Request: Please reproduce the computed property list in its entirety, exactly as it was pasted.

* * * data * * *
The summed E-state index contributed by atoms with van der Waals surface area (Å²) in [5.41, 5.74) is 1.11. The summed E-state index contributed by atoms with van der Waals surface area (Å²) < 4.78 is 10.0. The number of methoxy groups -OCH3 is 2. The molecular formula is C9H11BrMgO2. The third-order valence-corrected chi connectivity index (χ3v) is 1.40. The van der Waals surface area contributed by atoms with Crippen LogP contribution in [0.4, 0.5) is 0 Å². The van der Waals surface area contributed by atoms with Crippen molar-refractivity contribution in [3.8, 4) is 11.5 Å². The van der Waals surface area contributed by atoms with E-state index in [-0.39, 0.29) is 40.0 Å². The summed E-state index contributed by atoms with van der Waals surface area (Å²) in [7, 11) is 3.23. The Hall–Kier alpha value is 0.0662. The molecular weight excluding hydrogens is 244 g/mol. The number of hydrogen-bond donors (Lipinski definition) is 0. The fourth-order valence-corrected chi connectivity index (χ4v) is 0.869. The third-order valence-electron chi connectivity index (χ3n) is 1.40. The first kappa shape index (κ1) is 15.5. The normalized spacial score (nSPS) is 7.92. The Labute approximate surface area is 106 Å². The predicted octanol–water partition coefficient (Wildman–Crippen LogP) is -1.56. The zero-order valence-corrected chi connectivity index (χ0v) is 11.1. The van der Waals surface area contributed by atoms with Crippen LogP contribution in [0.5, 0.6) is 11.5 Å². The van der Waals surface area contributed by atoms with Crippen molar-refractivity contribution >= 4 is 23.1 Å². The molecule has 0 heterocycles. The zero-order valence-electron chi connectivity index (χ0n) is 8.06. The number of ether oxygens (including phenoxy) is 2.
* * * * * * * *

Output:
The summed E-state index contributed by atoms with van der Waals surface area (Å²) in [5.41, 5.74) is 1.11. The summed E-state index contributed by atoms with van der Waals surface area (Å²) < 4.78 is 10.0. The number of methoxy groups -OCH3 is 2. The molecular formula is C9H11BrMgO2. The third-order valence-corrected chi connectivity index (χ3v) is 1.40. The van der Waals surface area contributed by atoms with Crippen LogP contribution in [0.4, 0.5) is 0 Å². The van der Waals surface area contributed by atoms with Crippen molar-refractivity contribution in [3.8, 4) is 11.5 Å². The van der Waals surface area contributed by atoms with E-state index in [-0.39, 0.29) is 40.0 Å². The summed E-state index contributed by atoms with van der Waals surface area (Å²) in [7, 11) is 3.23. The Hall–Kier alpha value is 0.0662. The molecular weight excluding hydrogens is 244 g/mol. The number of hydrogen-bond donors (Lipinski definition) is 0. The fourth-order valence-corrected chi connectivity index (χ4v) is 0.869. The third-order valence-electron chi connectivity index (χ3n) is 1.40. The first kappa shape index (κ1) is 15.5. The normalized spacial score (nSPS) is 7.92. The Labute approximate surface area is 106 Å². The predicted octanol–water partition coefficient (Wildman–Crippen LogP) is -1.56. The zero-order valence-corrected chi connectivity index (χ0v) is 11.1. The van der Waals surface area contributed by atoms with Crippen LogP contribution in [0.5, 0.6) is 11.5 Å². The van der Waals surface area contributed by atoms with Crippen molar-refractivity contribution >= 4 is 23.1 Å². The molecule has 0 heterocycles. The zero-order valence-electron chi connectivity index (χ0n) is 8.06. The number of ether oxygens (including phenoxy) is 2.